The results clearly show that the adsorption of Hexavalent Chromium on BWAC fits well with the Freundlich model. The fact that the Freundlich model is a good fit to the experimental adsorption data suggests physical adsorption as well as a heterogeneous distribution of active sites on the BWAC surface. The observed correlation coefficients for Freundlich isotherms were 0.775. If the value of is equal to unity, the adsorption is linear. If the value of constant is below unity, it implies that the adsorption process is unfavorable, and if the value of is above unity, adsorption is favorable [33]. In the present study, the value of at equilibrium was above unity, suggesting favorable adsorption. Furthermore, the values of the dimensionless factor, , were between 0 and 1 which suggest a favorable adsorption between BWAC and Hexavalent Chromium ion.

3.8. Adsorption Kinetic Studies

In order to evaluate the kinetic parameters, pseudo-first-order and pseudo-second-order models were implemented to analyze the experimental data. The pseudo-first-order equation can be expressed as [46] where and represent the amount of adsorbed (mg/g) at equilibrium and at any time t and   is the first-order rate constant . From the plots of versus t in Figure 7, can be calculated from the slope and theoretical can be obtained from intercepts.

438245.fig.007
Figure 7: Kinetics plot for the adsorption of Hexavalent Chromium onto BWAC. (Blue triangle showing pseudo-second- and black squares is representing pseudo-first-order rate kinetics.)

Pseudo-second-order equation can be given by where is the rate constant of second-order adsorption. The linear plots of versus determine as slope and as intercepts. The linear plots of pseudo-second-order model are shown in Figure 7.

The correlation coefficient, , of pseudo-first-order kinetics was 0.872 but the calculated (mg/g) value obtained from pseudo-first-order kinetics did not agree well with the experimental (mg/g) values as shown in Table 3. Thus it can be concluded that it is not appropriate to use the pseudo-first-order kinetic model to predict the adsorption kinetics for the adsorption of Hexavalent Chromium onto BWAC.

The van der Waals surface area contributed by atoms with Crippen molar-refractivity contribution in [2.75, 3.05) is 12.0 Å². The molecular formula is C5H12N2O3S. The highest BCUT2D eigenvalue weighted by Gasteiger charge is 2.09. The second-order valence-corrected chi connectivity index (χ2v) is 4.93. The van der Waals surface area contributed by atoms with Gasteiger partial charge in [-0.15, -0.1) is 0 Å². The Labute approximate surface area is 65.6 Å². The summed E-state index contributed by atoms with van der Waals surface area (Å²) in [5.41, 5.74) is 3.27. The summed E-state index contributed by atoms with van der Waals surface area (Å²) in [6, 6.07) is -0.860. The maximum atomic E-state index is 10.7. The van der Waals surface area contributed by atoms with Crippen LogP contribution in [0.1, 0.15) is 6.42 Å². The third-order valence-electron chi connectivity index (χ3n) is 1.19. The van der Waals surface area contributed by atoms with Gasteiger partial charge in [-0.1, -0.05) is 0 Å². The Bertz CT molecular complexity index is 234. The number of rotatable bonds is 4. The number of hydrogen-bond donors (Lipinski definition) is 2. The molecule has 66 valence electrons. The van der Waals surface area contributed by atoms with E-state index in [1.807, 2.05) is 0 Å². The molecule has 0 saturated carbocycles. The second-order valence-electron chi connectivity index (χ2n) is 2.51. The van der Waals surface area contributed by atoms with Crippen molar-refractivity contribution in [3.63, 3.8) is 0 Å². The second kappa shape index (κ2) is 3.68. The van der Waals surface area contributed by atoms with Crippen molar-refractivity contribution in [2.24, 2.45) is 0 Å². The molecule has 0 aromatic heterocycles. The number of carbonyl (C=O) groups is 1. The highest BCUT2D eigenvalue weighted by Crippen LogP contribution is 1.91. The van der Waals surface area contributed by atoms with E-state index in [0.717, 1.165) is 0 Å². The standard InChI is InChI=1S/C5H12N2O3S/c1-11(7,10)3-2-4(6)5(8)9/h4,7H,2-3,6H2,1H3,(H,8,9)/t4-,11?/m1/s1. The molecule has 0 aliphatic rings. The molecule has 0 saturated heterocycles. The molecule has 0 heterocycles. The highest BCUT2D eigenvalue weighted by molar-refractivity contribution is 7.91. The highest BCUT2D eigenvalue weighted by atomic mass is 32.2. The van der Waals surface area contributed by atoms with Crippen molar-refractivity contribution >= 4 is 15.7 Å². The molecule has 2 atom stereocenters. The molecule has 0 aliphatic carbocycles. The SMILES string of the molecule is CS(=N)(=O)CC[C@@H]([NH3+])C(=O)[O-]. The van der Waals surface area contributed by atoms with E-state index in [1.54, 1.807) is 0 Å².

tab3
Table 3: Kinetics parameters for the adsorption of Hexavalent Chromium on BWAC at 300 K.

On the contrary, the correlation coefficient, , for the second-order kinetic model was almost equal to unity for all the concentrations signifying the applicability of the model. Moreover, the calculated (mg/g) values obtained from pseudo-second-order kinetics were in good agreement with the experimental (mg/g) values (Table 3). Thus it appeared that the system under study is more suitably described by pseudo-second-order kinetics which was based on the assumption that the rate limiting step may be chemisorptions concerning valances forces through sharing and exchange of electrons. The pseudo-second-order kinetics model has been successfully applied to several adsorption systems as reported in [46].

The amount of Hexavalent Chromium adsorbed per unit mass of adsorbent at time t, , as a function of the square root of the contact time, (Figure 8), was examined using the intraparticle diffusion model (Table 3) which is based on the theory proposed by Weber and Morris [49]: where (mg/g/min) is the intraparticle diffusion coefficient which was calculated from the slope of the linear portion of curves and C (mg/g) is intraparticle diffusion constant, that is, intercept of the line (mg/g). It is directly proportional to the boundary layer thickness. It is assumed that the larger the intercept, the greater the contribution of the surface adsorption in the rate-controlling step.

438245.fig.008
Figure 8: Intraparticle diffusion curve for adsorption of Hexavalent Chromium onto BWAC at 300 K temperature.